Friday, May 3, 2019

Booknotes: Life In Jefferson Davis' Navy

New Arrival:
Life In Jefferson Davis' Navy by Barbara Brooks Tomblin (Naval Inst Press, 2019).

On several occasions I've mentioned how much I like Tomblin's work, and I've reviewed her prior Civil War titles Bluejackets and Contrabands: African Americans and the Union Navy (2009) and The Civil War on the Mississippi: Union Sailors, Gunboat Captains, and the Campaign to Control the River (2016) here on the site. I still think the latter is the best overview of the topic. The author switches sides and publisher with her new book Life In Jefferson Davis' Navy.

From the description: "The Civil War is often considered a "soldiers' war," but Life in Jefferson Davis' Navy acknowledges the legacy of service of the officers and sailors of the Confederate States Navy. In this full-length study, Barbara Brooks Tomblin addresses every aspect of a Confederate seaman's life, from the risks of combat to the everyday routines which sustained those sailing for the stars and bars. Drawing upon diaries, letters, newspaper accounts, and published works, Tomblin offers a fresh look at the wartime experiences of the officers and men in the Confederate Navy, including those who served on gunboats, ironclads, and ships on western rivers and along the coast and at Mobile Bay, as well as those who sailed on the high seas aboard the Confederate raiders Sumter, Alabama, Florida, and Shenandoah."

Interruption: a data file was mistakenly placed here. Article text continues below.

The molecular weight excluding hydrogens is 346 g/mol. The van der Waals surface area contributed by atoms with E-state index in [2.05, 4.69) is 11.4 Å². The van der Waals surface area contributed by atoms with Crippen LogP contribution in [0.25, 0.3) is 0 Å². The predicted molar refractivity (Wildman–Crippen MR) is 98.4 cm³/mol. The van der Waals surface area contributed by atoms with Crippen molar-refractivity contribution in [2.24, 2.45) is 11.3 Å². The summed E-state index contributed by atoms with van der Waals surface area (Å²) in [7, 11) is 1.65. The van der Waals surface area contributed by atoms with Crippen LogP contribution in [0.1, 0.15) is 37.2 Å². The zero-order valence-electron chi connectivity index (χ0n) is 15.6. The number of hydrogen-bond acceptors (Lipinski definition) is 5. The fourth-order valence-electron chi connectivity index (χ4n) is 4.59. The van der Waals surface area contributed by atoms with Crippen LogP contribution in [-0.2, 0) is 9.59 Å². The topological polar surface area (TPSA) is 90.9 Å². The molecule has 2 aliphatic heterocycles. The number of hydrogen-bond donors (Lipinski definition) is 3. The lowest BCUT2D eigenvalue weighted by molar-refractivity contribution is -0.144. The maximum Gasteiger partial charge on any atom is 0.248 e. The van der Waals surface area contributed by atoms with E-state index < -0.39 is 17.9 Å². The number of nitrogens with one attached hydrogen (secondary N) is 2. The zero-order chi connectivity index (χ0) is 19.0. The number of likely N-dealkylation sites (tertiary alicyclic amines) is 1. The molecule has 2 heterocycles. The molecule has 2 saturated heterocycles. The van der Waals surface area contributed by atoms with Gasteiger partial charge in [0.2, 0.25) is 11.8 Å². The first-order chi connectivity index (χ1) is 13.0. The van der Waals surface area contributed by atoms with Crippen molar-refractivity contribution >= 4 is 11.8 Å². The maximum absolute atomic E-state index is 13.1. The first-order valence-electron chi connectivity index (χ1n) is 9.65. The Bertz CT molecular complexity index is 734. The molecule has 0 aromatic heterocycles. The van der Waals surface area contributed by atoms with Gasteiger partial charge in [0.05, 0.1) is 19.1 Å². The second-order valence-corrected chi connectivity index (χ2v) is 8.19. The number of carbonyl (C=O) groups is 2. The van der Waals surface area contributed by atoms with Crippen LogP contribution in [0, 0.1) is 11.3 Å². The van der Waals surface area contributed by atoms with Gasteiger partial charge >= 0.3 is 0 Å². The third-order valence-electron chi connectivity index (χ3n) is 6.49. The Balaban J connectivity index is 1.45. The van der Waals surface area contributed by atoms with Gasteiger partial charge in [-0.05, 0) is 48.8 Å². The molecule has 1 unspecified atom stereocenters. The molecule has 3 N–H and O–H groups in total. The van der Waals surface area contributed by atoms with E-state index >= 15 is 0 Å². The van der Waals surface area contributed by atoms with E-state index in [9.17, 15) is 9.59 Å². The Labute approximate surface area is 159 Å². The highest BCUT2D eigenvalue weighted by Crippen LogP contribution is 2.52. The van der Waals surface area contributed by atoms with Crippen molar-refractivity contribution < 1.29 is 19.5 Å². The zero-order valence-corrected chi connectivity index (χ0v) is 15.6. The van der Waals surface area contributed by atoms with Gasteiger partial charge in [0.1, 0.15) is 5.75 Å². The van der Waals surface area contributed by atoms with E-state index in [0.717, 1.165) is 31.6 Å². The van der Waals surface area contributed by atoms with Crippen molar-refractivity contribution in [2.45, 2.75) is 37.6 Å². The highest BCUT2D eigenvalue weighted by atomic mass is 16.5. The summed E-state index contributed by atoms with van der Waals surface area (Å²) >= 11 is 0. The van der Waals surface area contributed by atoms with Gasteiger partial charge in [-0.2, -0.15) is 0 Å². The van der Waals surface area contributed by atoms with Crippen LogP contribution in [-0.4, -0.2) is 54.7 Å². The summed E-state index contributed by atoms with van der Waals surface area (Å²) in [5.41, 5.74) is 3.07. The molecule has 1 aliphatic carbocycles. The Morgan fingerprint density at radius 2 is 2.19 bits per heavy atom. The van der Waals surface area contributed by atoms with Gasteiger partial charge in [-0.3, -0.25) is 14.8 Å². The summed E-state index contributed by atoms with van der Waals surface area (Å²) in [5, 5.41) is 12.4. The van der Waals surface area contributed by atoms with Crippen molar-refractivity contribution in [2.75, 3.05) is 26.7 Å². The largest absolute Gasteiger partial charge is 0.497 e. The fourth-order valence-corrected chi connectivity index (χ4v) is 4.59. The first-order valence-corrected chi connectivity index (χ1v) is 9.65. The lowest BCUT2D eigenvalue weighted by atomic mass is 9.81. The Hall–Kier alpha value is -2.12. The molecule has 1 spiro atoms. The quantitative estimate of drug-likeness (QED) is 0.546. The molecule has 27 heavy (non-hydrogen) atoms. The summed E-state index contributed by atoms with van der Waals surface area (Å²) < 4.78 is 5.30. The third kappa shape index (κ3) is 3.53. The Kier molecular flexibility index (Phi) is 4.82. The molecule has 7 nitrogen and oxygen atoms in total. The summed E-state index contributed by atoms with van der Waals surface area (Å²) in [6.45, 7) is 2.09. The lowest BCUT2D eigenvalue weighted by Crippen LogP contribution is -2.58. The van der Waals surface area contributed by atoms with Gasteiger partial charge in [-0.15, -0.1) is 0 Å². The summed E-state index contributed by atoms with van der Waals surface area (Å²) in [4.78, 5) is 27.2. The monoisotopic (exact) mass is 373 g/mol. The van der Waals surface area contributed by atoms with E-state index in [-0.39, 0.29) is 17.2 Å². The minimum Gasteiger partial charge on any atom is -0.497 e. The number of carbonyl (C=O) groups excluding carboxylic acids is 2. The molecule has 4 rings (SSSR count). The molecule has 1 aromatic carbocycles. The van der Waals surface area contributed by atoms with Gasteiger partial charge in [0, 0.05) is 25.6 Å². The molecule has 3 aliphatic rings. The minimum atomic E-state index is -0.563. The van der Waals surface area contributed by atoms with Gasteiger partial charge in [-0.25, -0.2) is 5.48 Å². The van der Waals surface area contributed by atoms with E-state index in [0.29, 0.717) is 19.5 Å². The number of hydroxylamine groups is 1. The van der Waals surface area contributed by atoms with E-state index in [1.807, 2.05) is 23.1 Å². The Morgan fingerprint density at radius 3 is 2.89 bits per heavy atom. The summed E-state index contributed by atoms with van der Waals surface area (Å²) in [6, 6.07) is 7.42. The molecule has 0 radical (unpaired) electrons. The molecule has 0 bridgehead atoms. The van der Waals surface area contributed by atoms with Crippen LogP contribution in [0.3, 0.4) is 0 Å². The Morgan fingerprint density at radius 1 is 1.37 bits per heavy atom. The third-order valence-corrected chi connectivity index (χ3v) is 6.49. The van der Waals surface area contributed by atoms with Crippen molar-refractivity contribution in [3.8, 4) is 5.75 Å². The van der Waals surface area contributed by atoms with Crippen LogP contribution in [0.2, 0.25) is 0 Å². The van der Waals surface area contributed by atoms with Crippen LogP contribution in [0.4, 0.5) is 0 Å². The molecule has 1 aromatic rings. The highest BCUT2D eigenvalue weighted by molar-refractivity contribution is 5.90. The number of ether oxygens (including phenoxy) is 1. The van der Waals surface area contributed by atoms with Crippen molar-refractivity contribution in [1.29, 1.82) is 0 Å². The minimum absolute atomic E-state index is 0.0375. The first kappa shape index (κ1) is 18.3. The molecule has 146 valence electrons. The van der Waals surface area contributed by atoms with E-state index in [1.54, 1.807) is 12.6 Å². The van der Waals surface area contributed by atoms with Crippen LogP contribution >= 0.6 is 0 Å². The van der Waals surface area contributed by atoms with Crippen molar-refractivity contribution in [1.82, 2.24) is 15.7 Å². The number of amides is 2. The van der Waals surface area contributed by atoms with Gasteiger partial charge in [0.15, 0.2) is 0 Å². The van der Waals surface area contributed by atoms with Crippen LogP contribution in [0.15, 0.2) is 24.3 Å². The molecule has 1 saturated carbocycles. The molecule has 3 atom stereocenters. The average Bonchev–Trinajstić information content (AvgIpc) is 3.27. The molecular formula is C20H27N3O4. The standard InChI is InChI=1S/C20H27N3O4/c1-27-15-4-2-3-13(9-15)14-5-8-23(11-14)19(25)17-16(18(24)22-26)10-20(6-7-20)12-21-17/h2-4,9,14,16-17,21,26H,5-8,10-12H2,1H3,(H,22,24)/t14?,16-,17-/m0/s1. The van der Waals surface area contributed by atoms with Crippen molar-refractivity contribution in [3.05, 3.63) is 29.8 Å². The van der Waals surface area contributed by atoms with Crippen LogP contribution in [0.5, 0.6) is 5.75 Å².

The study adopts a pretty comprehensive perspective on what it was like to be a Confederate sailor. Chapters cover recruitment, shipboard induction, duties and routine, how sailors spent their free time, naval discipline, healthcare, and the POW experience. A pair of chapters summarize Confederate coastal and riverine naval operations, and another explores experimental and innovative technologies employed by the CSN.


  1. Sounds like an interesting book, but what is wrong with proper punctuation, as in "Life in Jefferson Davis's Navy"? David Romine

    1. Style guidelines are as numerous as the stars these days.


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